Mushrooms Orchids Repotting

Mushrooms Growing in an Orchid Pot

Mushrooms growing in the potting mix at the base of an orchid. Photo: http://www.asociacionmicologicamairei.com

Question: Small white mushrooms are growing next to my orchid. It finished flowering 2 weeks ago and seemed healthy until today. What should I do? Repot it? Or is the presence of these fungi a sign that the plant is doomed?

Charline Chevalier

Answer: The fungi you see live on decaying wood and other organic particles, not on plants, and are therefore harmless. So, no, your orchid is not in any way doomed nor is it even bothered by them.

The mushrooms we see are just the fruiting body of the fungus. The real fungus is the mycelium, the white filaments that inhabit the potting mix. Photo: http://www.sign-lang.uni-hamburg.de

You can cut the “mushrooms” off if they bother you, but that won’t really kill them. They’re only the fruiting body of the fungus, the real fungus being largely composed of mycelium (filaments) largely out of sight in the potting mix.

Time to Repot

The presence of fungi in an orchid pot is, however, a sign that the potting mix is starting to seriously decay and that, if it progresses too far, can negatively affect the future growth of the plant.

It would therefore be wise for you to repot your orchid eventually, perhaps in the spring, replacing the old mix with fresh mix. For that purpose, don’t use ordinary houseplant potting mix, but rather one especially designed for orchids and probably composed of bark, coconut fiber, sphagnum moss, perlite, clay pebbles, charcoal or similar products. 

You can find an orchid mix in any garden center as well as online.

Here’s an article to help you repot your plant: How to Repot an Orchid.

Larry Hodgson is one of Canada’s best-known garden communicators. He has notably been editor-in-chief of HousePlant Magazine, Fleurs, Plantes et Jardins, À Fleur de Pot and Houseplant Forum magazines and is currently the garden correspondent for Le Soleil and radio garden commentator for CKIA-FM Radio. He has written for many garden publications in both the United States and Canada, including Canadian Gardening, Harrowsmith, Horticulture, Fine Gardening and Organic Gardening. He also speaks frequently to horticultural groups throughout Canada and the U.S. His book credits include The Garden Lover’s Guide to Canada, Complete Guide to Houseplants, Making the Most of Shade, Perennials for Every Purpose, Annuals for Every Purpose, and Houseplants for Dummies, as well as nearly 60 other titles in English and French. He is a past president of the Garden Writers Association (now Garden Communicators International) and the winner of the prestigious 2006 Garden Media Promoter Award offered by the Perennial Plant Association. He resides in Quebec City, Quebec, Canada.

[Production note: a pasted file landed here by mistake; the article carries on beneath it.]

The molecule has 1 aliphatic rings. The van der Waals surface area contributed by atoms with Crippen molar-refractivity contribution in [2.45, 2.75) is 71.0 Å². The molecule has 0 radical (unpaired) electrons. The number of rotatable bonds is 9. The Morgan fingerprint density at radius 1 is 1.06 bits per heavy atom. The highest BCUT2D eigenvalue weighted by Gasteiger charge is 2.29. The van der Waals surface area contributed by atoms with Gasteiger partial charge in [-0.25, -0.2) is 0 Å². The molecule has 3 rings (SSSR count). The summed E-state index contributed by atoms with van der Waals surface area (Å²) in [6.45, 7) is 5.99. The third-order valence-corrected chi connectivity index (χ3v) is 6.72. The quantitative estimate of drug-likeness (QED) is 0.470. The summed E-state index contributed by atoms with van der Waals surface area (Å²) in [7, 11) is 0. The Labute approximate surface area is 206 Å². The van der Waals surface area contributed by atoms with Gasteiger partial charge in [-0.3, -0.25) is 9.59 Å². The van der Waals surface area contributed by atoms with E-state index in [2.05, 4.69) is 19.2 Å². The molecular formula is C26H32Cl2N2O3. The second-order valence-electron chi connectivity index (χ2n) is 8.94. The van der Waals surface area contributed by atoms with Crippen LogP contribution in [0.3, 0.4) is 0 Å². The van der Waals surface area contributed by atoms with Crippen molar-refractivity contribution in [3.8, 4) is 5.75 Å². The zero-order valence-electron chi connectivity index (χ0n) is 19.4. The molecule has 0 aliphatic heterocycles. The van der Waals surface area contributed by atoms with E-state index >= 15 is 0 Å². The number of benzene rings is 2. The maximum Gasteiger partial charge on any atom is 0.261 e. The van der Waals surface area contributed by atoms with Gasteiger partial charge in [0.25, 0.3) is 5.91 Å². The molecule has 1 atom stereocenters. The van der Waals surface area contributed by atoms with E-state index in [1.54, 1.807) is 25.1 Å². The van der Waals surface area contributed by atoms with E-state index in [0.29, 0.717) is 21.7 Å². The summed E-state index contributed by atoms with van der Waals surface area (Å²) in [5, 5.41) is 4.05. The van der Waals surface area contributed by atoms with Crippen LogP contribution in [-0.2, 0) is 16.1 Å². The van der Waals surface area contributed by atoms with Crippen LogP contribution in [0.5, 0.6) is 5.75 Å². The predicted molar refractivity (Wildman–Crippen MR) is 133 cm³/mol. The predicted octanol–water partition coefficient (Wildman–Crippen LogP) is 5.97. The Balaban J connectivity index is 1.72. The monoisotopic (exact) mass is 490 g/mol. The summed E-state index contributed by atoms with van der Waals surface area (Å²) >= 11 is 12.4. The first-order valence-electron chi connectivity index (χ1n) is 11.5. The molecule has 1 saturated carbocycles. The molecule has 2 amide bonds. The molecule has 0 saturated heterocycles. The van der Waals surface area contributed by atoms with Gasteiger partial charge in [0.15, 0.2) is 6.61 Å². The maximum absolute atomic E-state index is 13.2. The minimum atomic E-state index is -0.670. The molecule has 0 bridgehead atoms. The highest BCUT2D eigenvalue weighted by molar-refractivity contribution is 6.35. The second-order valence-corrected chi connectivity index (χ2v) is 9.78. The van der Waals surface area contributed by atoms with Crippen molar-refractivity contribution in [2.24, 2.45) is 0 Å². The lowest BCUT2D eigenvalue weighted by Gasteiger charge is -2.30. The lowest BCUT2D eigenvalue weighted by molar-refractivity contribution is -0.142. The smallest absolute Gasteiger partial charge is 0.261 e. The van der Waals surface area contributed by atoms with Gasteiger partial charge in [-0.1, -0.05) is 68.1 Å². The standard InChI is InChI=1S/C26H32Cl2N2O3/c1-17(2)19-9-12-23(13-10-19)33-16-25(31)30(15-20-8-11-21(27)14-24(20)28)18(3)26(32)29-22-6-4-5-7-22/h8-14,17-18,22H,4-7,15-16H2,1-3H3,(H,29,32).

1 comment on “Mushrooms Growing in an Orchid Pot

  1. My orchids are not bothered at all by fungi. In fact, I plant some of the common (and overly prolific) ones in rotting tree stumps full of oak leaves, to get the stumps to rot faster. I typically find neighbors to share the orchids with before the stump is completely decayed.

Leave a Reply

Fill in your details below or click an icon to log in:

WordPress.com Logo

You are commenting using your WordPress.com account. Log Out /  Change )

Google photo

You are commenting using your Google account. Log Out /  Change )

Twitter picture

You are commenting using your Twitter account. Log Out /  Change )

Facebook photo

You are commenting using your Facebook account. Log Out /  Change )

Connecting to %s

This site uses Akismet to reduce spam. Learn how your comment data is processed.

%d bloggers like this: